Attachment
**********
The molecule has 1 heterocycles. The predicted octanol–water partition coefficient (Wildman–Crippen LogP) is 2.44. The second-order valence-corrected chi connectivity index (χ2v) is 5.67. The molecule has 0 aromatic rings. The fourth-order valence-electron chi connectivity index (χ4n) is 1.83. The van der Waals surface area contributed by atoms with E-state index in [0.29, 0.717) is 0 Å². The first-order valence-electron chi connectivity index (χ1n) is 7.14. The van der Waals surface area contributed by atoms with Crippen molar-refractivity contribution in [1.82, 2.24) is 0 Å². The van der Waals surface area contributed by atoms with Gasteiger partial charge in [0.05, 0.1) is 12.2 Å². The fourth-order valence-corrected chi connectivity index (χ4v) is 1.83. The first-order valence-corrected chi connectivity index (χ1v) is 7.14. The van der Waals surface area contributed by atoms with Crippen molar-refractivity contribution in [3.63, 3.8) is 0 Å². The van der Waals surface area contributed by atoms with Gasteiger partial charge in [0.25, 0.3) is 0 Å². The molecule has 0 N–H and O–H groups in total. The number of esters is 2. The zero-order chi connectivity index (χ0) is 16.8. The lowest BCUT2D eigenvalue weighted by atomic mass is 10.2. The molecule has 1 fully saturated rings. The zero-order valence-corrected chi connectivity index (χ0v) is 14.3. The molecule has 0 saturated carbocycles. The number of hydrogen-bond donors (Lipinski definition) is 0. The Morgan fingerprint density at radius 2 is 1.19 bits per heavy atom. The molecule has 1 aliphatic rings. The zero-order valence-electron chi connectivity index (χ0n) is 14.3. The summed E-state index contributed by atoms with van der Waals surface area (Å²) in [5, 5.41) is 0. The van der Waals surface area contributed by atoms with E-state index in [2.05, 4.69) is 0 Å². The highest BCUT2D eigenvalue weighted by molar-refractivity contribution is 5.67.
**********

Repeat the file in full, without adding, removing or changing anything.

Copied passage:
The molecule has 1 heterocycles. The predicted octanol–water partition coefficient (Wildman–Crippen LogP) is 2.44. The second-order valence-corrected chi connectivity index (χ2v) is 5.67. The molecule has 0 aromatic rings. The fourth-order valence-electron chi connectivity index (χ4n) is 1.83. The van der Waals surface area contributed by atoms with E-state index in [0.29, 0.717) is 0 Å². The first-order valence-electron chi connectivity index (χ1n) is 7.14. The van der Waals surface area contributed by atoms with Crippen molar-refractivity contribution in [1.82, 2.24) is 0 Å². The van der Waals surface area contributed by atoms with Gasteiger partial charge in [0.05, 0.1) is 12.2 Å². The fourth-order valence-corrected chi connectivity index (χ4v) is 1.83. The first-order valence-corrected chi connectivity index (χ1v) is 7.14. The van der Waals surface area contributed by atoms with Crippen molar-refractivity contribution in [3.63, 3.8) is 0 Å². The van der Waals surface area contributed by atoms with Gasteiger partial charge in [0.25, 0.3) is 0 Å². The molecule has 0 N–H and O–H groups in total. The number of esters is 2. The zero-order chi connectivity index (χ0) is 16.8. The lowest BCUT2D eigenvalue weighted by atomic mass is 10.2. The molecule has 1 fully saturated rings. The zero-order valence-corrected chi connectivity index (χ0v) is 14.3. The molecule has 0 saturated carbocycles. The number of hydrogen-bond donors (Lipinski definition) is 0. The Morgan fingerprint density at radius 2 is 1.19 bits per heavy atom. The molecule has 1 aliphatic rings. The zero-order valence-electron chi connectivity index (χ0n) is 14.3. The summed E-state index contributed by atoms with van der Waals surface area (Å²) in [5, 5.41) is 0. The van der Waals surface area contributed by atoms with E-state index in [2.05, 4.69) is 0 Å². The highest BCUT2D eigenvalue weighted by molar-refractivity contribution is 5.67.